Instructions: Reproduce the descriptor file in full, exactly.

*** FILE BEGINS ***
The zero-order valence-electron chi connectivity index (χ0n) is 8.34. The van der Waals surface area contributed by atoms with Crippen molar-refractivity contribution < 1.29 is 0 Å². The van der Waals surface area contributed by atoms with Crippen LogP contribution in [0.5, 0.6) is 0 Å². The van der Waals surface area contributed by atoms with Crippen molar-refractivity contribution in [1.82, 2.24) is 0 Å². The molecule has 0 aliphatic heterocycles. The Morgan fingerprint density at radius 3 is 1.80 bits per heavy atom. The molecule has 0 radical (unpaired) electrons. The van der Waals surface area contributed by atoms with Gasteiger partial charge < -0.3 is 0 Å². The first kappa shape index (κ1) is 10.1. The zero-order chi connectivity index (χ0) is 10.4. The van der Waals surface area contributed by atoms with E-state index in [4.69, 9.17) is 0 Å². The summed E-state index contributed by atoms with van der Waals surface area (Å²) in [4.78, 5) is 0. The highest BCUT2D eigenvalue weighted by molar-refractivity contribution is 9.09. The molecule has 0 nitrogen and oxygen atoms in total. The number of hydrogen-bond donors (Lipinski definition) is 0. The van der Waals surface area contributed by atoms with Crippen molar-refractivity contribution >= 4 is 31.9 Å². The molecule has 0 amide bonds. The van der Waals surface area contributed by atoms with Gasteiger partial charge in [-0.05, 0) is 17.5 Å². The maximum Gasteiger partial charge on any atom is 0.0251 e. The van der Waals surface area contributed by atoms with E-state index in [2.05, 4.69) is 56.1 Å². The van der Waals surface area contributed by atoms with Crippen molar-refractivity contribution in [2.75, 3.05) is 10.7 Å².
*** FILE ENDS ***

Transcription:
The zero-order valence-electron chi connectivity index (χ0n) is 8.34. The van der Waals surface area contributed by atoms with Crippen molar-refractivity contribution < 1.29 is 0 Å². The van der Waals surface area contributed by atoms with Crippen LogP contribution in [0.5, 0.6) is 0 Å². The van der Waals surface area contributed by atoms with Crippen molar-refractivity contribution in [1.82, 2.24) is 0 Å². The molecule has 0 aliphatic heterocycles. The Morgan fingerprint density at radius 3 is 1.80 bits per heavy atom. The molecule has 0 radical (unpaired) electrons. The van der Waals surface area contributed by atoms with Gasteiger partial charge < -0.3 is 0 Å². The first kappa shape index (κ1) is 10.1. The zero-order chi connectivity index (χ0) is 10.4. The van der Waals surface area contributed by atoms with E-state index in [4.69, 9.17) is 0 Å². The summed E-state index contributed by atoms with van der Waals surface area (Å²) in [4.78, 5) is 0. The highest BCUT2D eigenvalue weighted by molar-refractivity contribution is 9.09. The molecule has 0 nitrogen and oxygen atoms in total. The number of hydrogen-bond donors (Lipinski definition) is 0. The van der Waals surface area contributed by atoms with Crippen molar-refractivity contribution >= 4 is 31.9 Å². The molecule has 0 amide bonds. The van der Waals surface area contributed by atoms with Gasteiger partial charge in [-0.05, 0) is 17.5 Å². The maximum Gasteiger partial charge on any atom is 0.0251 e. The van der Waals surface area contributed by atoms with E-state index in [2.05, 4.69) is 56.1 Å². The van der Waals surface area contributed by atoms with Crippen molar-refractivity contribution in [2.75, 3.05) is 10.7 Å².